Human-induced climate change is causing resource scarcities, natural disasters, and mass migrations, which in turn destabilize national, international, and human security structures and multiply the human inputs to climate change.
The strategic U.S. military base on the Indian Ocean atoll of Diego Garcia faces submergence by rising sea level. Himalayan glaciers are shrinking, cutting the flow of the critical rivers shared by India, Pakistan, Bangladesh, and China and exacerbating military tensions. Changing rainfall patterns in Africa and the Middle East are driving drought, famine, disease, ethnic conflict, national destabilization, radicalism, and international terrorism.
Alarms about the expanding role of climate change as a force multiplier of existing threats to national, international, and human security structures studies are being raised at all levels of governance and intelligence—national (including the U.S. Senate, the Director of National Intelligence, the Central Intelligence Agency, and the Pentagon), transnational (including the European Union and the United Nations), and private (such as the Central News Agency and the American Security Project). Climate Change and Security: A Gathering Storm of Global Challenges focuses on the three major feedback effects of human-induced climate change on human and international security—resource scarcity, natural disasters, and sea-level rise.
Decreasing per capita availability of renewable resources due to such regional effects of climate change as drought and desertification leads to intensified competition for these resources and may result in armed violence—especially when compounded by conditions of rapid population growth, tribalism, and sectarianism, as in Darfur and Somalia. The increase in the frequency and intensity of meteorological disasters associated with global warming weakens already debilitated tropical societies and makes them still more vulnerable to political instability, as in Haiti. Sea-level rise will lead to disruptive mass migrations of climate refugees as dense littoral populations are forced to abandon low-lying coastal regions, as in Bangladesh.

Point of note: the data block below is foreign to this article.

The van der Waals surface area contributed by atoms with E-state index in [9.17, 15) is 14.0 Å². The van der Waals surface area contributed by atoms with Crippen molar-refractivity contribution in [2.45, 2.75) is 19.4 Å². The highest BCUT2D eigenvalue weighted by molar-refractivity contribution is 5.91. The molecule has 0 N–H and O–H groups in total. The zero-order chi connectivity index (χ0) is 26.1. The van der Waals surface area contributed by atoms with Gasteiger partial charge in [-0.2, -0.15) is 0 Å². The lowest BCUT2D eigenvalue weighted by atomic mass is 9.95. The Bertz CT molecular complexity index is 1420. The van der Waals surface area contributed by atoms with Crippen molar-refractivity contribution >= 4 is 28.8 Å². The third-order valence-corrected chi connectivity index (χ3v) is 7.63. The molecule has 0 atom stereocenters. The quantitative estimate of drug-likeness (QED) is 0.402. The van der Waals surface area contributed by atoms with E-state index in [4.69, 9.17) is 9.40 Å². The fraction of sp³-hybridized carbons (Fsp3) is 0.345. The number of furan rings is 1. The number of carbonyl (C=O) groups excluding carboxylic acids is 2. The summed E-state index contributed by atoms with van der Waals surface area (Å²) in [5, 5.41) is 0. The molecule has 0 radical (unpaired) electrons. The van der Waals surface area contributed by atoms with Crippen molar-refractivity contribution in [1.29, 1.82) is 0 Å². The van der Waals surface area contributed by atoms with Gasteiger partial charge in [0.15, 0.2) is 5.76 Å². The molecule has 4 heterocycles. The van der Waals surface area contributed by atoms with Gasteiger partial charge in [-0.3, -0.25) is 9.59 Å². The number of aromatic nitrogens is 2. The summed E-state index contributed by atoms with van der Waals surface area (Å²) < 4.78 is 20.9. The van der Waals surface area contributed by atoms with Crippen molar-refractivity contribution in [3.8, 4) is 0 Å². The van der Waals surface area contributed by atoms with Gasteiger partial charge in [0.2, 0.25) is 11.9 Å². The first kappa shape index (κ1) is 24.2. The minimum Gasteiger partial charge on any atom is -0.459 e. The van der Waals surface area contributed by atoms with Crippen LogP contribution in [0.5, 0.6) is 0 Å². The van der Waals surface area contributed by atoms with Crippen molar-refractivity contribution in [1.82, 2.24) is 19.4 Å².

• Presents tables and figures
• A bibliography at the end of each chapter
• Underscores that the risks posed by climate change are not just of a humanitarian nature, but also include political and security risks
• Shows how climate change threatens to overburden states and regions that are already fragile and conflict-prone
• Explains how disasters and scarcities caused by regional climate change lead to intensified competition that may result in armed violence
• Proposes a new environmental security agenda for the 21st century